Consumers generally connect to the internet one of two ways. They can subscribe to a residential broadband service from a company such as Time Warner Cable. Or they can subscribe to wireless internet access from companies such as Sprint.
These companies have spent billions of dollars laying cables in the ground (in the case of residential internet access) or erecting cell phone towers (for wireless access) to ensure that customers have fast, reliable service.
Network neutrality is the idea that these companies should treat all internet traffic equally. It says your ISP shouldn’t be allowed to block or degrade access to certain websites or services, nor should it be allowed to set aside a “fast lane” that allows content favored by the ISP to load more quickly than the rest.
Since the term was coined more than a decade ago, it has been at the center of the debate over internet regulation. Congress, the Federal Communications Commission(FCC), and the courts have all debated whether and how to protect network neutrality.
Advocates argue that network neutrality lowers barriers to entry online, allowing entrepreneurs to create new companies like Google, Facebook, and Dropbox. But critics warn that regulating the broadband market could be counterproductive, discouraging investment in internet infrastructure and limiting the flexibility of ISPs themselves to innovate.
In January, an appeals court invalidated FCC regulations designed to protect network neutrality. The agency is currently considering how to respond.
QuickWire: College and Library Groups Petition FCC on Net Neutrality
Netflix is a Data Hog And other myths about Net Neutrality
7th Qualitative and Quantitative Methods in Libraries International Conference (QQML2015) 26-29 May 2015, IUT-Descartes University, Paris, France
Dear Colleagues and Friends,
It is our pleasure to invite you in Paris (IUT-Descartes University) for the 7th Qualitative and Quantitative Methods in Libraries International Conference (QQML2015, http://www.isast.org) which is organized under the umbrella of ISAST (International Society for the Advancement of Science and Technology).
This is the seventh year of the conference which brings together different disciplines on library and information science; it is a multi–disciplinary conference that covers the Library and Information Science topics in conjunction to other disciplines (e.g. innovation and economics, management and marketing, statistics and data analysis, information technology, human resources, museums, archives, special librarianship, etc).
The conference invites special and contributed sessions, oral communications, workshops and posters.
The target group and the audience are library and archives professionals in a more general sense: professors, researchers, students, administrators, stakeholders, librarians, technologists, museum scientists, archivists, decision makers and managers.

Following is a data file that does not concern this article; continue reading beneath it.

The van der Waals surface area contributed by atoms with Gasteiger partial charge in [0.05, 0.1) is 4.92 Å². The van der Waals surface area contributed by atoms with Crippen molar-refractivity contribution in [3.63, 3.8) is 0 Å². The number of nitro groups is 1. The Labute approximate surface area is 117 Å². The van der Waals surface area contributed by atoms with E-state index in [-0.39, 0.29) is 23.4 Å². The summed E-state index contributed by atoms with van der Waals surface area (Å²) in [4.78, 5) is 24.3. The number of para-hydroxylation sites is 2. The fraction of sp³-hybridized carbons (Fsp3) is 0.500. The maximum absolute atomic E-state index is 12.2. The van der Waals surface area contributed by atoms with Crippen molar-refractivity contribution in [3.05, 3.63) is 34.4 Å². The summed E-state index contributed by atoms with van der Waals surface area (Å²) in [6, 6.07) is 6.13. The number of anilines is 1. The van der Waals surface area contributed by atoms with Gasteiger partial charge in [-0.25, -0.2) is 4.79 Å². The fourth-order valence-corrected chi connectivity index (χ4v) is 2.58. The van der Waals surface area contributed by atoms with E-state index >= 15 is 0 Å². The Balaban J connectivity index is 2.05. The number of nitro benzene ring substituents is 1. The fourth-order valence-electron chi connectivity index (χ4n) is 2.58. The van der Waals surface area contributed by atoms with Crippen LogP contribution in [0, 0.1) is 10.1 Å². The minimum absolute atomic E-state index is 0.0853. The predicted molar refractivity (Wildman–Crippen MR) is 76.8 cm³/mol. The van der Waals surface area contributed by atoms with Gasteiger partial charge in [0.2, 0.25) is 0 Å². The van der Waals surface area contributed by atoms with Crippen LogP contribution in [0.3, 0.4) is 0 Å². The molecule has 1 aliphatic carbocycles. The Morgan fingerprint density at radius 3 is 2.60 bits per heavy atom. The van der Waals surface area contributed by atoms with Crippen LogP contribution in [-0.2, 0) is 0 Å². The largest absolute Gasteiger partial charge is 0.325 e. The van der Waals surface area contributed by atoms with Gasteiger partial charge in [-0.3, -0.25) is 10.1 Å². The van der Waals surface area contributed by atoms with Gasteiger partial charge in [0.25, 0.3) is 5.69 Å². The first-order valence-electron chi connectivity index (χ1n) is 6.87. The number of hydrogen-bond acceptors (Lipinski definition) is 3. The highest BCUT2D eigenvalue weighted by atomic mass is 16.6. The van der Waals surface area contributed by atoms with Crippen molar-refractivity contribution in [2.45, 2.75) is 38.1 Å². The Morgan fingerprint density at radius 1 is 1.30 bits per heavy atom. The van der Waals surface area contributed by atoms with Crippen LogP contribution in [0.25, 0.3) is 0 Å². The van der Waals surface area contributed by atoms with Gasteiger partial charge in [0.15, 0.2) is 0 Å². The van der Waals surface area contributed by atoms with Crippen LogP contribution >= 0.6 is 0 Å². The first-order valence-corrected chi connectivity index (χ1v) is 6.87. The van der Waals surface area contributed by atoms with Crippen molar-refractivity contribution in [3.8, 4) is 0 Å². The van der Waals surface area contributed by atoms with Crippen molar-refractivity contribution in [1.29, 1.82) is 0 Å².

The emphasis is given to the models and the initiatives that run under the budget restrictions, such as the Information Management and the innovation, the crisis management, the long-term access, the synergies and partnership, the open access movement and technological development.
The conference will consider, but not be limited to, the following indicative themes:
- 1. Information and Knowledge Management
- 2. Synergies, Organizational Models and Information Systems
- 3. Open Data, Open Access, Analysis and Applications
- 4. Multimedia Systems and Applications
- 5. Computer Networks and Social Networks,
- 6. Health Reference and Informatics
- 7. Information Technologies in Education
- 8. Decision making in service innovation
- 9. Data Mining, content analysis, taxonomies, ontologies
- 10. STM information development
Special Sessions – Workshops
You may send proposals for Special Sessions (4-6 papers) or Workshops (more than 2 sessions) including the title and a brief description at: email@example.com or from the electronic submission at the web page: http://www.isast.org/abstractsubmission.html
You may also send Abstracts/Papers to be included in the proposed sessions, to new sessions or as contributed papers at the web page: http://www.isast.org/abstractsubmission.html
Registrations are registration forms are available from: http://www.isast.org/qqml2015registration.html
Contributions may be realized through one of the following ways
a. structured abstracts (not exceeding 500 words) and presentation;
b. full papers (not exceeding 7,000 words);
c. posters (not exceeding 2,500 words);
In all the above cases at least one of the authors ought to be registered in the conference.
Abstracts and full papers should be submitted electronically within the timetable provided in the web page: http://www.isast.org/.
The abstracts and full papers should be in compliance to the author guidelines: http://www.isast.org/
All abstracts will be published in the Conference Book of Abstracts and in the website of the Conference. The papers of the conference will be published in the website of the conference, after the permission of the author(s).
Professors and Supervisors are encouraged to organize conference sessions of Postgraduate theses and dissertations.
Please direct any questions regarding the QQML 2015 Conference and Student Research Presentations to: the secretariat of the conference at: firstname.lastname@example.org
First call of proposals: 29th of September 2014
Deadline of abstracts submitted: 20 December 2014
Reviewer’s response: in 3 weeks after submission
Early registration: 30th of March 2015
Paper and Presentation Slides: 1st of May 2015
Conference dates: 26-29 May 2015